Cooke, R. (2011) Evaluating the Deadly Trio cardiovascular screening programme, Health Sciences, Primary Care Group, University of Manchester  

Cooke, R. (2010) Increasing physical activity using self-affirmation, German Centre for Gerontology 

Cooke, R. (2009) Awareness of binge drinking definitions: How much do we know? Midlands Health Psychology Network, Coventry University

Cooke, R. (2009) Does context affect motivation to binge-drink? De Montfort University   

Cooke, R. (2007) Does context affect motivation to binge-drink? University of Leeds

Cooke, R. (2007). Applying health psychology to understand motivation to binge-drink. University of Cambridge

Cooke, R. (2006) What do people think about when they answer Theory of Planned Behaviour questionnaires? A think aloud study. Free University Berlin

Cooke, R. (2005) Understanding intention-behaviour consistency in health psychology University of Aberdeen.

Cooke, R. (2005) What do people think about when they answer Theory of Planned Behaviour questionnaires? A think aloud study. University of Derby.

Cooke, R. (2004) Moderating intention-behaviour consistency in health psychology. Psychology and Genetics Research Group, Institute of Psychiatry, Kings College London.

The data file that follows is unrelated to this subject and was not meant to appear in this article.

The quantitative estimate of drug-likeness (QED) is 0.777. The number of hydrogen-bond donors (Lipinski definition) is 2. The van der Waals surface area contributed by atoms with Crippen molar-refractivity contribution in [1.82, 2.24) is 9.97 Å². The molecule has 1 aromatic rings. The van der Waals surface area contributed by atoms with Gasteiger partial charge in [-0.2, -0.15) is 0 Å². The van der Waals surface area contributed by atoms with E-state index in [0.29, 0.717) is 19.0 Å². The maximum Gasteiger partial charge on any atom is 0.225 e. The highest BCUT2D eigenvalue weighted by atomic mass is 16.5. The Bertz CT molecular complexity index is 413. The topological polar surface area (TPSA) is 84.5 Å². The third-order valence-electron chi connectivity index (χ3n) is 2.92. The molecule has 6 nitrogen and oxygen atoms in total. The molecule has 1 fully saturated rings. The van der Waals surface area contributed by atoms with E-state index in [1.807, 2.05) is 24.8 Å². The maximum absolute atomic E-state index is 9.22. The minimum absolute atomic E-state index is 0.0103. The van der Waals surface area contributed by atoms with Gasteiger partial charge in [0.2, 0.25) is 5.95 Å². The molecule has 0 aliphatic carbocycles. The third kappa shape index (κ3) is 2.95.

Cooke, R. (2001) Moderating cognition-behaviour relations. University of Kent at Canterbury.

  • Chartered Psychologist (British Psychological Society/Division of Health Psychology)
  • Health Psychologist (Registration with Health Professionals Council)
  • Register of Applied Psychology Practice Supervisors (Division of Health Psychology)
  • Fellow of the Higher Education Academy
  • Postgraduate Certificate in Learning and Teaching in Higher Education
  • Member of the British Psychological Society 
  • Member of the Division of Health Psychology 
  • Member of the European Health Psychology Society
  • Member of the UK Society for Behavioural Medicine
  • Member of International Network on Brief Interventions for Alcohol & Other Drugs
  • International Advisory Board member for British Journal of Health Psychology (2010-)
  • Scholar panel member for the British Journal of Health Psychology (2007-2010)
  • Co-editor of The European Health Psychologist (2010-)
  • Editorial board member for Drugs & Alcohol Today (2007-2009)
  • Reviewer for academic journals: Addiction Research & Theory, Addictive Behaviors, Alcohol & Alcoholism, Archives of Pediatrics & Adolescent Medicine, Appetite, BMC Public Health, British Journal of Health Psychology, British Journal of Psychology, British Journal of Social Psychology, Drugs & Alcohol Today, Drugs: Education, Prevention & Policy, European Journal of Social Psychology, Health Communication Research, Health Education Research, Health Psychology Review, International Journal of Behavioral Medicine, Journal of Health Psychology, Journal of Infant & Reproductive Psychology, Journal of Sports & Exercise Psychology, Psychology & Health, Psychology, Health & Medicine, Public Health, Sexual Health and Stress & Health

Last saved: Jan 2014